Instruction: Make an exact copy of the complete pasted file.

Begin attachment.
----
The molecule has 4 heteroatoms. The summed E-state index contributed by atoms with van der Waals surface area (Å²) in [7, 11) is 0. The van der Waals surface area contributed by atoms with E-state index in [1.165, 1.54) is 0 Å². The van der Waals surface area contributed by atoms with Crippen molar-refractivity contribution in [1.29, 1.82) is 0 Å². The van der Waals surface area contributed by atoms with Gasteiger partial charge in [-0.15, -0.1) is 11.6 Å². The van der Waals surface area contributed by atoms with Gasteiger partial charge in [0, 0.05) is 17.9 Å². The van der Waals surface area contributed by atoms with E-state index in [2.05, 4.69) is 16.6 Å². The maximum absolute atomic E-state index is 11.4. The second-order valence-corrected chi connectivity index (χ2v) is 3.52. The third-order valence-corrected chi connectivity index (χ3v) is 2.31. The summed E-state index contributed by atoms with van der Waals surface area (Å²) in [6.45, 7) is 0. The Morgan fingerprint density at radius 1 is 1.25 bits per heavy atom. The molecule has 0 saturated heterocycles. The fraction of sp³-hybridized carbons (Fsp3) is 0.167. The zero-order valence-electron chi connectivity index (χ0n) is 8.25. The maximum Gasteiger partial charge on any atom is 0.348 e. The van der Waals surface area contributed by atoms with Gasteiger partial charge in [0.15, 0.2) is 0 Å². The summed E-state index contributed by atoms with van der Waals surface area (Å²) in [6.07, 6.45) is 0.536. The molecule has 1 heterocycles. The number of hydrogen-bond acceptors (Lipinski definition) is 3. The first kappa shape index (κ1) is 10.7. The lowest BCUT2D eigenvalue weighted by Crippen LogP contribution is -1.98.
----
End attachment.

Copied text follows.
The molecule has 4 heteroatoms. The summed E-state index contributed by atoms with van der Waals surface area (Å²) in [7, 11) is 0. The van der Waals surface area contributed by atoms with E-state index in [1.165, 1.54) is 0 Å². The van der Waals surface area contributed by atoms with Crippen molar-refractivity contribution in [1.29, 1.82) is 0 Å². The van der Waals surface area contributed by atoms with Gasteiger partial charge in [-0.15, -0.1) is 11.6 Å². The van der Waals surface area contributed by atoms with Gasteiger partial charge in [0, 0.05) is 17.9 Å². The van der Waals surface area contributed by atoms with E-state index in [2.05, 4.69) is 16.6 Å². The maximum absolute atomic E-state index is 11.4. The second-order valence-corrected chi connectivity index (χ2v) is 3.52. The third-order valence-corrected chi connectivity index (χ3v) is 2.31. The summed E-state index contributed by atoms with van der Waals surface area (Å²) in [6.45, 7) is 0. The Morgan fingerprint density at radius 1 is 1.25 bits per heavy atom. The molecule has 0 saturated heterocycles. The fraction of sp³-hybridized carbons (Fsp3) is 0.167. The zero-order valence-electron chi connectivity index (χ0n) is 8.25. The maximum Gasteiger partial charge on any atom is 0.348 e. The van der Waals surface area contributed by atoms with Gasteiger partial charge in [0.15, 0.2) is 0 Å². The summed E-state index contributed by atoms with van der Waals surface area (Å²) in [6.07, 6.45) is 0.536. The molecule has 1 heterocycles. The number of hydrogen-bond acceptors (Lipinski definition) is 3. The first kappa shape index (κ1) is 10.7. The lowest BCUT2D eigenvalue weighted by Crippen LogP contribution is -1.98.